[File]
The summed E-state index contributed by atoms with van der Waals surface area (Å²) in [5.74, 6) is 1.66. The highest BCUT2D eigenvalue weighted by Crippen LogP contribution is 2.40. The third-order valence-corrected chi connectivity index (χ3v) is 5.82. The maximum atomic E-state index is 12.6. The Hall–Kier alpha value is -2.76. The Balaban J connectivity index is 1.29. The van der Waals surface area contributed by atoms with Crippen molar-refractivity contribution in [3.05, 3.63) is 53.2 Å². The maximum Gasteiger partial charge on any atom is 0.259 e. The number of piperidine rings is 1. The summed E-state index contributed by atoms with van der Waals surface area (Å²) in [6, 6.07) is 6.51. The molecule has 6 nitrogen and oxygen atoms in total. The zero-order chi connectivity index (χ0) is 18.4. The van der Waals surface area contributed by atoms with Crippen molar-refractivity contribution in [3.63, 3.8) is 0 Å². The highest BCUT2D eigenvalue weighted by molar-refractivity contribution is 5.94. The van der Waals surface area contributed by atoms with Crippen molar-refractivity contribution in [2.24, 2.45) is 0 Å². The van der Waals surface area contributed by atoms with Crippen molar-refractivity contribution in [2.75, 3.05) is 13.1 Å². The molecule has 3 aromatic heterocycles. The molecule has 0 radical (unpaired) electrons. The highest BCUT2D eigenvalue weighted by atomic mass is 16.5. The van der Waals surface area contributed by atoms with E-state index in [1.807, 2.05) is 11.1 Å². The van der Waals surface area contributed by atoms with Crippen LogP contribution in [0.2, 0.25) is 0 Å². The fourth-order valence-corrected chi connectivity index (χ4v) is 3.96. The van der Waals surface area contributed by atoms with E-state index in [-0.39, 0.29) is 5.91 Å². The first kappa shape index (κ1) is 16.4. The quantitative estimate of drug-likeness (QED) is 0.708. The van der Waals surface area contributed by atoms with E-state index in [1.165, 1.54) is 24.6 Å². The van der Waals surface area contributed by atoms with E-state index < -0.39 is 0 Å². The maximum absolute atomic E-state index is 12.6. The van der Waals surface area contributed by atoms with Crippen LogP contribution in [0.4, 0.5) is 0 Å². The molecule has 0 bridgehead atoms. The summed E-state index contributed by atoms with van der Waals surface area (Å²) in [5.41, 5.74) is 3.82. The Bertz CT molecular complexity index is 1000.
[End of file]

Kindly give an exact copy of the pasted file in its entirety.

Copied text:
The summed E-state index contributed by atoms with van der Waals surface area (Å²) in [5.74, 6) is 1.66. The highest BCUT2D eigenvalue weighted by Crippen LogP contribution is 2.40. The third-order valence-corrected chi connectivity index (χ3v) is 5.82. The maximum atomic E-state index is 12.6. The Hall–Kier alpha value is -2.76. The Balaban J connectivity index is 1.29. The van der Waals surface area contributed by atoms with Crippen molar-refractivity contribution in [3.05, 3.63) is 53.2 Å². The maximum Gasteiger partial charge on any atom is 0.259 e. The number of piperidine rings is 1. The summed E-state index contributed by atoms with van der Waals surface area (Å²) in [6, 6.07) is 6.51. The molecule has 6 nitrogen and oxygen atoms in total. The zero-order chi connectivity index (χ0) is 18.4. The van der Waals surface area contributed by atoms with Crippen molar-refractivity contribution in [3.63, 3.8) is 0 Å². The highest BCUT2D eigenvalue weighted by molar-refractivity contribution is 5.94. The van der Waals surface area contributed by atoms with Crippen molar-refractivity contribution in [2.24, 2.45) is 0 Å². The van der Waals surface area contributed by atoms with Crippen molar-refractivity contribution in [2.75, 3.05) is 13.1 Å². The molecule has 3 aromatic heterocycles. The molecule has 0 radical (unpaired) electrons. The highest BCUT2D eigenvalue weighted by atomic mass is 16.5. The van der Waals surface area contributed by atoms with E-state index in [1.807, 2.05) is 11.1 Å². The van der Waals surface area contributed by atoms with Crippen LogP contribution in [0.2, 0.25) is 0 Å². The fourth-order valence-corrected chi connectivity index (χ4v) is 3.96. The van der Waals surface area contributed by atoms with E-state index in [-0.39, 0.29) is 5.91 Å². The first kappa shape index (κ1) is 16.4. The quantitative estimate of drug-likeness (QED) is 0.708. The van der Waals surface area contributed by atoms with E-state index in [1.165, 1.54) is 24.6 Å². The van der Waals surface area contributed by atoms with E-state index < -0.39 is 0 Å². The maximum absolute atomic E-state index is 12.6. The van der Waals surface area contributed by atoms with Crippen LogP contribution in [0.4, 0.5) is 0 Å². The molecule has 0 bridgehead atoms. The summed E-state index contributed by atoms with van der Waals surface area (Å²) in [5.41, 5.74) is 3.82. The Bertz CT molecular complexity index is 1000.